Anyone visiting Dublin Airport these days and looking to buy some whiskey will be bewildered by the range of brands that have appeared as if by magic – some may even have leprechauns on the bottle to imply that this was indeed the case!
So just how many Irish whiskies are there, and who is making them? In the 18th century there were over 1200 legal distilleries in Ireland according to Peter Mulryan’s recent book The Whiskeys of Ireland (O’Briens Press). Mulryan’s book is a romp through the history of Irish whiskey, and he is quite candid about where we are right now – e.g. the recent ‘success’ of Irish whiskey is really just Jameson, which is probably 80- 90% of Irish whiskey sales.
Despite what you might think from social media and the shelves, right now in 2016 we have around a dozen working distilleries in the country; including Mulryan’s Blackwater Distillery which recently acquired brand new copper pot stills from Italy (delivery early in 2017). Mulryan’s Blackwater No. 5 Gin has been picking up prizes since it launched, so there are high hopes for his whiskey.
The current estimate is 39 working distilleries by the end of the decade, but only one of the new distilleries can claim to be producing their own whiskey for sale. The late Oliver Hughes founded the Dingle Distillery in 2010 and his first three year old whiskey was released this year at a collector’s price. Otherwise, any Irish whiskey you see on the shelf will be spirit acquired from Midleton Distillery, old Cooley Distillery stock (now owned by Suntory/Jim Beam) or old Bushmills stock (which was sold off after Diageo surprisingly sold Bushmills to tequila giant Jose Cuervo).
Midleton have been extremely selective about who they sell to (Walsh Whiskey – Writers Tears is one of the few), so chances are that the PaddyWhack Whiskey you see for sale is from the stock John Teeling and his sons have been flogging to finance the Great Northern Distillery (in the old Harp brewery) and Teelings Whiskey in Newmarket Square. This is almost run out however, so I’m wondering where the new stocks will come from for those brands that are selling 10 year old single malts – I doubt Midleton will be interested.
The other distilleries are either too new or are keeping the whiskey for themselves (e.g. Tullamore – owned by William Grant). Yet, looking at a bottle of say Hyde Whiskey or similar you would swear they had their own boutique distillery that has been operating for decades. I genuinely feel this is misleading and will come back to bite us if consumers feel they have been conned. In Scotland and the US it is perfectly normal to sell whisky that has been purchased and aged somewhere other than the original distillery – honesty should be the key.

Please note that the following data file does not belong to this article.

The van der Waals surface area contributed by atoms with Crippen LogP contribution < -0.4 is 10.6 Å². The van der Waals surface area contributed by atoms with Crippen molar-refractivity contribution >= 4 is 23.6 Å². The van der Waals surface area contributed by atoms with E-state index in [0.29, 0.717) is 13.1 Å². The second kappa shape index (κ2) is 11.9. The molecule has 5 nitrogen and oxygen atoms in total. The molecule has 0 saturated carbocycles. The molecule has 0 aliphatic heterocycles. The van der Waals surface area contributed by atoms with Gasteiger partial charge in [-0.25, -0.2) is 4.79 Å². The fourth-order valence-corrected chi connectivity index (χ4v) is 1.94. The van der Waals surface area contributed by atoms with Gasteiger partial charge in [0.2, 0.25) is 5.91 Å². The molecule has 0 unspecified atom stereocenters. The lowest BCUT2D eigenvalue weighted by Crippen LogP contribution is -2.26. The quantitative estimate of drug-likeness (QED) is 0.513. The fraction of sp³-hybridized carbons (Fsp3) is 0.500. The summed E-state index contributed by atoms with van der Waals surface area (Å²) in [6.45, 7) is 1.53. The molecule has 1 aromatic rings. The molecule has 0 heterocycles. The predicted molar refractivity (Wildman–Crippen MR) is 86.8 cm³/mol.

Very soon the Great Northern will have stocks of good quality grain whiskey for blending, but not malts. The approach will be similar to the early days of Cooley – supplying own-brand whiskey and the new entrants keen to get some momentum behind their brand.
Formerly of Tipperary Water, the Cooney family’s Boann Distillery is due to begin production in Louth on the site of an unfinished boom-ear BMW showroom and will likely do similar. The Waterford Distillery (also on the site of an old Diageo brewery) produced its first juice this year and is the brainchild of Mark Reynier, who transformed Bruichladdich on Islay before it was sold to Remy.
Reynier is quite caustic in Mulryan’s book about the sameness of much that is produced by Pernod Ricard (Irish Distiller’s parent company), and how he wants to create a point of difference – mainly by sourcing local barley (he has contracts with 46 different farmers) and sticking with pot-stills and a terroir based approach. Expect the first releases in 2021.
Otherwise the Slane Distillery (in conjunction with Brown Forman/Jack Daniels) is due for completion any day now. PJ Rigney in Drumshambo sealed his first whiskey barrel in December 2014 and other entrants to the market such as St. Patrick’s Distillery in Douglas, West Cork Distillers in Union Hall, Rademon and Echlinville in Northern Ireland and Connacht Whiskey in Ballina are up and running. There is plenty to look forward to.
If we really want growth and a mix of the multinationals and the locals (as in Scotland) then we need flexibility. The Irish government needs to reform the current legislation, which dates from the Victorian era, to allow distillers to sell their own whiskey on their premises and to compete properly with the UK, which post-Brexit will likely introduce even looser rules. We need a level playing pitch.
In conclusion, don’t believe the hype. Yes Irish whiskey has a shortage at the moment and there is enormous potential in the market, but we need to be honest and quality focused or we will be found out.